Amarin (AMRN) has been one of my favorites companies from the booming biotechnology industry and I have defended the company in my previous updates. Amarin has received FDA approval for its product Vascepa based on the MARINE indication. It is further testing Vascepa in two studies, ANCHOR trial for high TGT and REDUCE-IT trial for testing Vascepa as an addition to Statin therapy. However, a lot has changed since my last update on Amarin. The company stock has plummeted to the $5-$6 and many staunch supporters of this investment have backed down. I believe that Amarin is still an excellent investment and is gearing up for a major rally.
Despite a lot potential, the company shares have declined approximately 50% in the last 52-weeks. The primary reasons behind this decline are the changing perception of Vascepa's potential and the frustrating delay in NCE classification. After Vascepa approval, investors were considering Amarin a solid acquisition target, but lack of an NCE classification has thwarted any such hopes.
Another major reason behind this decline has been the poor performance of the fish oil market. Growth of GlaxoSmithKline's (GSK) Lovaza is slowing down. Prescriptions of the drug saw only 2% growth in 2011 and declined 9% in 2012 . As the table below shows, the sales growth has also come down from 18% in 2010 to 7% in preceding years.
These figures have spawned fears that doctors no longer believe that fish oils have any long term health benefits and are no longer interested in prescribing them. However, despite these reservations Lovaza is still generating sales of around a $1 billion.
Amarin's valuations have suffered due to 'lackluster performance' of Vascepa. As the table shows the drug's prescriptions have grown to 18,367 in June from 3,224 in February, growing by approximately 80%. The company has also disclosed that until now approximately 7300 clinicians have written prescriptions for Vascepa.
The sell side expects Vascepa sales to reach $28 million by the end of December and grow to $222 million by the end of 2014. Now let's look at the only other comparable data we have to assess the initial market performance of Vascepa. Reliant Pharmaceutical launched Omacor (later renamed Lovaza) in 2004, and by 2007, the drug has generated $200 million in sales. Let's not forget that Lovaza didn't receive any competition from any existing players in the market. On the other hand, Vascepa is facing tough competition from Lovaza which is being pushed by a health care giant GlaxoSmithKline. Amarin simply doesn't have recourse to compete with the marketing might of GSK and still the drug is poised to exceed $200 million sales mark, a year earlier than Lovaza.
In a highly anticipated move, AstraZeneca (NYSE: AZN) has acquiredOmthera Pharmaceuticals(NASDAQ: OMTH) for $443 million. AstraZeneca has made this acquisition for Epanova, a product pretty similar to GSK's Lovaza. They are a combination of EPA (eicosapentaenoic acid) and DHA (docosahexaenoic acid); Vascepa contains only EPA. This acquisition is more proof that there is still a sizable market for fish oils and is also a testament to Amarin's acquisition potential.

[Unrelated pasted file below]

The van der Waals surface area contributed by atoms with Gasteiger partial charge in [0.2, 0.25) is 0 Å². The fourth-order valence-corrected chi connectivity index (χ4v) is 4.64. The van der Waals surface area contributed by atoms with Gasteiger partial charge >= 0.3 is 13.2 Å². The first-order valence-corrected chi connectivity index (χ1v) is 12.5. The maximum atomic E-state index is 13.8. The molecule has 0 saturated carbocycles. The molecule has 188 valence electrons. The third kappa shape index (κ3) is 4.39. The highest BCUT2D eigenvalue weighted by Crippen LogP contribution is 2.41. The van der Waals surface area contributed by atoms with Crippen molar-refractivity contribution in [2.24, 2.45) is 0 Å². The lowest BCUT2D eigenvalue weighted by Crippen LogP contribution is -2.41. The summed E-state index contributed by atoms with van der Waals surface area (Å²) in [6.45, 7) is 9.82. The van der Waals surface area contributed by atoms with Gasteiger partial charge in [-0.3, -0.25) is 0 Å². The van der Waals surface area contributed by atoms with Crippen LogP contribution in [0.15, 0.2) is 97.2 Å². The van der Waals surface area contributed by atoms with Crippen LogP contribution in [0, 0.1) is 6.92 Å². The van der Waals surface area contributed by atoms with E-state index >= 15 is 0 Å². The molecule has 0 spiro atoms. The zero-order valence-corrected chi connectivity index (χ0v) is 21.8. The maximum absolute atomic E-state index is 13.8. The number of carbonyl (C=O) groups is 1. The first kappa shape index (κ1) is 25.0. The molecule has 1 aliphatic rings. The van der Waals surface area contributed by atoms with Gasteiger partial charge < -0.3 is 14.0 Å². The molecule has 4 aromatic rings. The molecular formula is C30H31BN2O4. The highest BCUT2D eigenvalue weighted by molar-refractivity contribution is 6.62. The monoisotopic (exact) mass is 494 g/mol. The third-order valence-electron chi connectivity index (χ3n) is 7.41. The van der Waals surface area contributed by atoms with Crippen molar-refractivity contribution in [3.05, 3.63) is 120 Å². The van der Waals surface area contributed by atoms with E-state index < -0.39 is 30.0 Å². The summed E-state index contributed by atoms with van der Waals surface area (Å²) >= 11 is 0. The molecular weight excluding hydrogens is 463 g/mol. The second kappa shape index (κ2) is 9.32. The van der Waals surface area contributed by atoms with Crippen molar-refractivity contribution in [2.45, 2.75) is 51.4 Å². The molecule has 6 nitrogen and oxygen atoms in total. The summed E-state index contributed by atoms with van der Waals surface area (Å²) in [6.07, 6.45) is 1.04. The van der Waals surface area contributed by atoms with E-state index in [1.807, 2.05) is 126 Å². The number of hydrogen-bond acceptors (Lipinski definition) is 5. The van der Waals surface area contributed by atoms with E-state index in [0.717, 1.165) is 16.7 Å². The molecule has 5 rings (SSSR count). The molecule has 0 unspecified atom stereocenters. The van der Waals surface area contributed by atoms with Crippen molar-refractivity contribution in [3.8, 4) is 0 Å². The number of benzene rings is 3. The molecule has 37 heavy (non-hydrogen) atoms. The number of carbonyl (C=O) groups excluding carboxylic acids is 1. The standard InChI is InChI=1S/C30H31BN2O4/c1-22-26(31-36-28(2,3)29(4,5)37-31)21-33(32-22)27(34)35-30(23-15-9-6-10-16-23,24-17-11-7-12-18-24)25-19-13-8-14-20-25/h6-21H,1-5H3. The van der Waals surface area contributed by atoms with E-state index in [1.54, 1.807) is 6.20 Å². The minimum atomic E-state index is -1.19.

AstraZeneca plans to test the combination of Crestor and Epanova. Amarin is already conducting trials to assess the effectiveness of statin-Lovaza combination in reducing the risk of cardiovascular disease. The results of this REDUCE-IT trial will be out by the end of 2016, and FDA approval for this indication can massively increase Vascepa's potential.
AstraZeneca's marketing ability can make Epanova a hot seller but the drug will be competing with Lovaza and not Vascepa, due to the different chemical composition. Vascepa still has the edge over both drugs because it lowers TGT levels without an increase in LDL levels.
Amarin investors have been going through tough times during the last few months. The stock fell from above $14 to under $5.5. The institutional investors also lost faith in the company; evident by the sale of approximately 29 million shares in the last quarter. This reduces institutional holdings of Amarin by approximately 45%.
However, the shares have started to rally and have risen approximately 35% in the last one month. I believe this positive momentum will continue in the coming month as we near FDA review of Vascepa under the Anchor indication. If approved under this indication, the potential of Vascepa will be increased from 4 million patients to 40 million. This is still without the REDUCE-IT trial which can have a mammoth impact on Vascepa's potential.
The market has punished Amarin for failing to find a suitable commercialization partner or a buyer. Vascepa sales have not blown off the roof, but they have not been poor either, especially if we take into account the lack of a major commercialization partner. The biggest hurdle is still the delay in NCE classification which makes it pretty difficult to value the company for acquisition. Vascepa has also been 'bashed' on the perceived weakness in the fish oil market. However, as the statistics given above show Lovaza is still going strong in terms of sales. There has been a slowdown in scripts growth but that too is due to unfavorable side effects of Lovaza and not due to industry wide issues.
The results from REDUCE-IT and FDA approval for ANCHOR indication can be the next major catalyst for Amarin's valuations. Therefore, I believe Amarin has a lot of potential and still presents a good long term investment opportunity.